Training and racing our bikes is what makes us tick, but can we get too much of a good thing? Spending hours in the saddle year-round can eventually get a bit stale, and fatigue and over-use injuries have a way of creeping up and taking us by surprise. Even if you don't have a designated "off-season", having some time off the bike can be a good thing.
However, this is not a free pass to lie on the couch and become a video game pro: there are countless ways to maintain general fitness that will often translate directly over to the bike, making you a faster, fitter, stronger, more resilient rider.
1. Hit the hills
No, not hill repeats on the bike! Hill sprints - running, that is - will raise your heart rate, work your upper body and core, develop proprioception and general motor skills, provide some impact for improved bone density, help assist with a more upright posture, and develop explosive power in your legs to help with cycling. Try between 5 and 10 sprints that last for about 30 seconds each, walking back down to your start line each time. If you haven't done any running for a while, take it easy to begin with, as running delivers far more impact to your body than cycling does and you'll need to acclimatize.
2. Hit the gym
There is an inherent fear that many cyclists have - that lifting heavy weights will load them down with enormous muscles and slow them down. Not true. Hitting the gym and lifting heavy in your off-season is a great way to improve your peak power, sustained power, leg strength, balance, and lung capacity. Wait - lung capacity? Yep, several recent studies have shown that heavy compound exercises, such as squats and deadlifts, can significantly improve oxygen efficiency, which in turn means a longer time to exhaustion. So get down to your local gym and hit the weights. Include exercises such as squats, deadlifts, upper body presses and pulls, and core work, as well as explosive efforts like single-leg jumps and box jumps. If you are at all unsure, chat to a trainer before you begin.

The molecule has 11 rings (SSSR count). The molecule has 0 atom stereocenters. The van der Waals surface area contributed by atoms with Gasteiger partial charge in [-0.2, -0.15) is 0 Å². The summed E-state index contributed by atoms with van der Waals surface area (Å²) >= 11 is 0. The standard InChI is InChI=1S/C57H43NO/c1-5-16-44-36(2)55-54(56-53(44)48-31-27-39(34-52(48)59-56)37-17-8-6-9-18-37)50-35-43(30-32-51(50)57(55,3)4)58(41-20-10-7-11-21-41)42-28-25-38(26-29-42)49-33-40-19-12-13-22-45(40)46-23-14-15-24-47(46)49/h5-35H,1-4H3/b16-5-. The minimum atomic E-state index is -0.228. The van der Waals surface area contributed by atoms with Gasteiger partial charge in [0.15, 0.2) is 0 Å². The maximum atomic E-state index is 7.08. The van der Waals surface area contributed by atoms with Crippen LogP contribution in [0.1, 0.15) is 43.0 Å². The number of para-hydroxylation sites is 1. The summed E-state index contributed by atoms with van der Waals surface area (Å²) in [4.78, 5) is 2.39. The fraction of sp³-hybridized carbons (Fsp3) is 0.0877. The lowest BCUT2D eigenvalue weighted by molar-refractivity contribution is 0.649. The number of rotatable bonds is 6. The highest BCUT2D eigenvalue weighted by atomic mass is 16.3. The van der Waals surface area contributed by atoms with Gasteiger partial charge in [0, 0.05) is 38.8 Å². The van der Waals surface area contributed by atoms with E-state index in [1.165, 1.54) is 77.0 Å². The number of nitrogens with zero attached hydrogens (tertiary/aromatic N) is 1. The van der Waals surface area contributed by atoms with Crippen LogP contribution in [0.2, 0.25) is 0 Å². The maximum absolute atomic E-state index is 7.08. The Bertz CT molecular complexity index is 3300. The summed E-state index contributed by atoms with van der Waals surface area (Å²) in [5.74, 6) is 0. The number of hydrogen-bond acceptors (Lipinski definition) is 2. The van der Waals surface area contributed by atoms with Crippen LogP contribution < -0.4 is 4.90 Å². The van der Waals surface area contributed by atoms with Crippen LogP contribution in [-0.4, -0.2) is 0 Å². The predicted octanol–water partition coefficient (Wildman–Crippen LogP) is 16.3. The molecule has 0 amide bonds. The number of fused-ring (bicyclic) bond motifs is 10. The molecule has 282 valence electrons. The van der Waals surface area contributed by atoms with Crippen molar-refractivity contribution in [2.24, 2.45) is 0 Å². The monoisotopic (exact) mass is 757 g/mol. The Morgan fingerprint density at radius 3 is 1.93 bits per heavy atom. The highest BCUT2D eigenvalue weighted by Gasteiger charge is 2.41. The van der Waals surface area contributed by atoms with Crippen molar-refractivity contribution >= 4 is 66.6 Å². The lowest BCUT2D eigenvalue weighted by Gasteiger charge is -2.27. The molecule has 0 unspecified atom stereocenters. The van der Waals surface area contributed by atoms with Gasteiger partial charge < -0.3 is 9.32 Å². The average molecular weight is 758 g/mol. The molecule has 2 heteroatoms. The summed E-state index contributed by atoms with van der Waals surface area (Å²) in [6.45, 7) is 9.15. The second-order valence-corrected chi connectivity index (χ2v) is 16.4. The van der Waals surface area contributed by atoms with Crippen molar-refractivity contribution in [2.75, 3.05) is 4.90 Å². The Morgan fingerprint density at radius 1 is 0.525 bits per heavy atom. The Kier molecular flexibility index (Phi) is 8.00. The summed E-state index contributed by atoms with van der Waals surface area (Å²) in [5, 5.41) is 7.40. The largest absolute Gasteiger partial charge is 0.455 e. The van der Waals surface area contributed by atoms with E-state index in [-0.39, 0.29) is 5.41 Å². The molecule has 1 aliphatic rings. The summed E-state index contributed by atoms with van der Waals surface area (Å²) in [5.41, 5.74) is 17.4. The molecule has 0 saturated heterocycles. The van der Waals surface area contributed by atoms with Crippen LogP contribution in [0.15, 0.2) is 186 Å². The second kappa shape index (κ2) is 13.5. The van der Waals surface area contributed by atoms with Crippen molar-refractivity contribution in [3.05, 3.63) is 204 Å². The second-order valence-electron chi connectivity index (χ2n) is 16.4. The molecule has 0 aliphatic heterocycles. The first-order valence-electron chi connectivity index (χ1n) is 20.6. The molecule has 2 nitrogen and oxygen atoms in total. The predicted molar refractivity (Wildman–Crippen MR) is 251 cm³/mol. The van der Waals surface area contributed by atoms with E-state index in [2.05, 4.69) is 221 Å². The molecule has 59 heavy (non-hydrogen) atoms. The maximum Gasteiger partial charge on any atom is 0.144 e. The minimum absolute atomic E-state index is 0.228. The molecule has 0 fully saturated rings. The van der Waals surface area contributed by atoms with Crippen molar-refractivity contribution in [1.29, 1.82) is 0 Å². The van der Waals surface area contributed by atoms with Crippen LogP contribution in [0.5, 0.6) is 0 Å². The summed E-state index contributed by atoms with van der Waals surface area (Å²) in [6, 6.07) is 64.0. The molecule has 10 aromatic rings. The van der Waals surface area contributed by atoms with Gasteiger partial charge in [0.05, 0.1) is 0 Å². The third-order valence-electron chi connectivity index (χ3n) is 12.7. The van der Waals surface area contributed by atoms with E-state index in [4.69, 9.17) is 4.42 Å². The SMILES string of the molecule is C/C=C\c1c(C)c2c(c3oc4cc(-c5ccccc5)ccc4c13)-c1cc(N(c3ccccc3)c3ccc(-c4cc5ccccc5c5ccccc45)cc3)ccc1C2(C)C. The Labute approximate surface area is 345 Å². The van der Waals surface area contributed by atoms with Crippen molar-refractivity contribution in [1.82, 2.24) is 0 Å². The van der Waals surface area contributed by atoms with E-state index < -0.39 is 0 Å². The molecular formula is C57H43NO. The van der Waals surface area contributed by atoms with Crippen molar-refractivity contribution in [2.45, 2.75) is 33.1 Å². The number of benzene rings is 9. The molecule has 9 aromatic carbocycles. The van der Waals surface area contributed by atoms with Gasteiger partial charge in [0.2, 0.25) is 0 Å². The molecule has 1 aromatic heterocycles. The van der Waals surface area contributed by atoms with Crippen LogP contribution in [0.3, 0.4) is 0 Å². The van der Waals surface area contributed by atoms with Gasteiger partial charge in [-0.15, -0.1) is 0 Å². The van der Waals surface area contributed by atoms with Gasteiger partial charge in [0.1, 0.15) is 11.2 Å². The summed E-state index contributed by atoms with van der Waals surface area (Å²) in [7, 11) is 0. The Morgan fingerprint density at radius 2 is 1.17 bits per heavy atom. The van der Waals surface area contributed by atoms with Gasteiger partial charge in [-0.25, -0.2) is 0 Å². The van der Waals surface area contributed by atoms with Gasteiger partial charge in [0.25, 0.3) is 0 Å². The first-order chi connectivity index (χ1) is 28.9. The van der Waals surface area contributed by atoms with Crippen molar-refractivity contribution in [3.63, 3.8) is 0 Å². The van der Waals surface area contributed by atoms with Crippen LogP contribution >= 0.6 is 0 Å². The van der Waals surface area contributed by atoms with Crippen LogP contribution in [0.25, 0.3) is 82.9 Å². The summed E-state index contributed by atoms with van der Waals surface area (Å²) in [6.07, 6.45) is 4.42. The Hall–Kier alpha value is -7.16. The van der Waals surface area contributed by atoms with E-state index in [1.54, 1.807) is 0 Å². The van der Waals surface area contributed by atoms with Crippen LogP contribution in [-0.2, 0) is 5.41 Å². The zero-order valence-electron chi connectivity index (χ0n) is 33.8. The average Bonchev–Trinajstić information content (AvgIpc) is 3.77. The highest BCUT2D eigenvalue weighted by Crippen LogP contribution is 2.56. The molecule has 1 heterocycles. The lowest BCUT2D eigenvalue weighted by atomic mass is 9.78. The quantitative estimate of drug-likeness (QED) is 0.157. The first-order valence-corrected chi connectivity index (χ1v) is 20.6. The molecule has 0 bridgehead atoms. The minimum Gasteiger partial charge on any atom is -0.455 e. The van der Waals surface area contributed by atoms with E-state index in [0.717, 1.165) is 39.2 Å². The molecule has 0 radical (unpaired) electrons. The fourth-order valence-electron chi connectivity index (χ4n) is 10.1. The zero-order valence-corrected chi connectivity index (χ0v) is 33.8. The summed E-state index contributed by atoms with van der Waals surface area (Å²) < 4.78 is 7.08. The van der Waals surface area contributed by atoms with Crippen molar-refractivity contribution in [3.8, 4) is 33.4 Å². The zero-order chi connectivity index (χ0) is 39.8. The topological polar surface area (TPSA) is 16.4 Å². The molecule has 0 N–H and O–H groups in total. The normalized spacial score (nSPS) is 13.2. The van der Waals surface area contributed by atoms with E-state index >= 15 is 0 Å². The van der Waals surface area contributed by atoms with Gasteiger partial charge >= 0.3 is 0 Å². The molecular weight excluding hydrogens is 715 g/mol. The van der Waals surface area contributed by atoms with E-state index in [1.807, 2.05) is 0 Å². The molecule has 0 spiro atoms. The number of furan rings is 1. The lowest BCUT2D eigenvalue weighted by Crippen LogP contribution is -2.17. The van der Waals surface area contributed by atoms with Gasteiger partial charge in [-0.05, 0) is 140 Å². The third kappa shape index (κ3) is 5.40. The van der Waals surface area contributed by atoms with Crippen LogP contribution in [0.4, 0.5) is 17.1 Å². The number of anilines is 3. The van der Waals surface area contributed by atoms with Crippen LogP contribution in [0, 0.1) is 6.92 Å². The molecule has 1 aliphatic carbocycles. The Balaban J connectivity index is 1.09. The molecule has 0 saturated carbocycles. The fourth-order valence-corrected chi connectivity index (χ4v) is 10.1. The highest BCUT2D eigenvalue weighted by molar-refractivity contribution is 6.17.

3. Hit the ice
Ice skating or inline skating are great choices for cyclists as a cross-training exercise because the striding motion used in skating closely mimics the smooth up-and-down motion of the cyclist's pedals. That means you'll be working the some of the same major muscle groups but with variations that will strengthen some associated muscle groups. Skating in particular works your quadriceps (thigh muscles) and gluteals (buttocks) which are major sources of power in your legs, and it offers many of the same benefits as running without the impact that running can put on knees, ankles, and hips.
4. Hit the pool
Swimming is an excellent overall workout and especially as a cross-training exercise for the cardio-vascular fitness it develops. This means it is good for helping your strengthen your body's ability to process oxygen through the lungs and move blood to muscles to give them fuel and air by making the heart pump stronger. In swimming, much of the work is done by your upper body, and while your legs do work in conjunction with them, kicking to help propel you through the water, they just don't get pushed as hard as when you run or skate. However, this makes it a good exercise to work your whole body, and the fact that it is a low-impact exercise makes it an especially good choice for your "off days", or for when you're tired or sore from previous training sessions.
5. Hit the trails (or the road)
Simply can't stay off your bike? At the very least, then, you can introduce some variety into your riding by doing something different. If you're a dedicated roadie, try mountain biking for a month or two. If you regularly hit the trails on your MTB, maybe get involved in some group road rides for a change of scene, or go along to your local velodrome for a "come and try" track day - anything to mix things up, engage some different energy systems, and avoid over-use injuries. And who knows, you might just discover a whole new discipline of cycling you never knew about!